The United States Military Academy (USMA), also know as West Point, is a four-year coeducational federal service academy (i.e. university) located in West Point, New York.
The mission is to train highly motivated and talented cadets in sport martial arts in order to win at collegiate tournaments. The club is cadet run from the individual practices to club activities and organization. The majority of the cadets are black belts, but we also instruct an evening basics class for the Corps Monday thru Wednesday. We competes against colleges and universities all over the East Coast, including Air Force, Navy, and the Royal Military College of Canada. Every year we send team members to Collegiate National and Senior National tournaments.
West Point & Grand Master Choi
The history of Taekwondo at West Point dates back to 2001. According to Grand Master Choi, it started during an Ivy League Taekwondo competition:
“That spring, some West Point cadets were competing in the Ivy League taekwondo competition and they got their butts kicked,” said Grand Master Choi, who was at that time coaching the Princeton University team.
“I said to them, ‘If you need a little help, I can give you a special class,’ and a week later, this sergeant phoned me and invited me to visit, so I said, ‘Alright.’”
At that time, West Point’s martial arts club was an informal structure, with different stylists practicing together without formal coaching or curriculum. Grand Master Choi absorbed the students of other martial arts, like karate, and got the club underway.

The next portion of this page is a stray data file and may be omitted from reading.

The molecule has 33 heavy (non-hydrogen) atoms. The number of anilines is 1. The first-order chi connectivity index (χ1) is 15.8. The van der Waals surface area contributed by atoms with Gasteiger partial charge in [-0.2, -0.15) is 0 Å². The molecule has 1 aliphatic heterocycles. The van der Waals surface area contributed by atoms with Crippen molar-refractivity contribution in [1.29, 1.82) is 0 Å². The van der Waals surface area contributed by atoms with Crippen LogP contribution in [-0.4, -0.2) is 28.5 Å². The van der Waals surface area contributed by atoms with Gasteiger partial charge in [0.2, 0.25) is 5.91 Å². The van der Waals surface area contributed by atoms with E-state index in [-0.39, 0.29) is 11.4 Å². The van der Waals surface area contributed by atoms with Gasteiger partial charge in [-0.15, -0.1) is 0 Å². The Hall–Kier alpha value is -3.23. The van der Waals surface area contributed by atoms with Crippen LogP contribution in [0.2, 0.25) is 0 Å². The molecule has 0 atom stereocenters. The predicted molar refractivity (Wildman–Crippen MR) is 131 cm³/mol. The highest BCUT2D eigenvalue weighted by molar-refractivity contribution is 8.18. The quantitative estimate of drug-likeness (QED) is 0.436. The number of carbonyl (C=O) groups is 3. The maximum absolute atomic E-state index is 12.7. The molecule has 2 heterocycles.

His coaching paid off.
In 2003, at the U.S. National Collegiate Championships in Puerto Rico, West Point won fifth place overall. The then-superintendent of West Point, General William Lennox, was enthused, Grand Master Choi recalled.
“General Lennox asked if we could teach taekwondo to all cadets, and have a mass taekwondo demonstration on the West Point parade ground!”
Since the beginning, the West Point Taekwondo Club went from strength to strength.
Grand Master Choi reckons that West Point cadets make near-perfect taekwondo athletes.
“West Point cadets already have discipline and their physical condition is superior – far superior! – to most other students in the United States, so instructing them is so much easier,” he said. “They absorb much faster, which is why taekwondo at West Point has moved so fast to become prominent among university groups.”
Grand Master Choi, who still teaches at West Point free of charge (you can usually find him on campus on Mondays when he is not travelling), confesses to special feelings for the cadet students, who, he knows, could be walking into the flames almost immediately after their graduations.
“The former taekwondo team captain, Sal Corma was a little guy, but a prominent leader,” Grand Master Choi recalled. 1st LT. Corma was killed by booby trap while leading a search party in Afghanistan. Grand Master Choi joined former West Point taekwondo students to mourn at Corma’s funeral.
“When they graduate, I have that happy-sad moment, I hear, ‘My life no longer belongs to me, but to the U.S. government,’” Grand Master Choi said. “That is what makes me value and appreciate these kids.”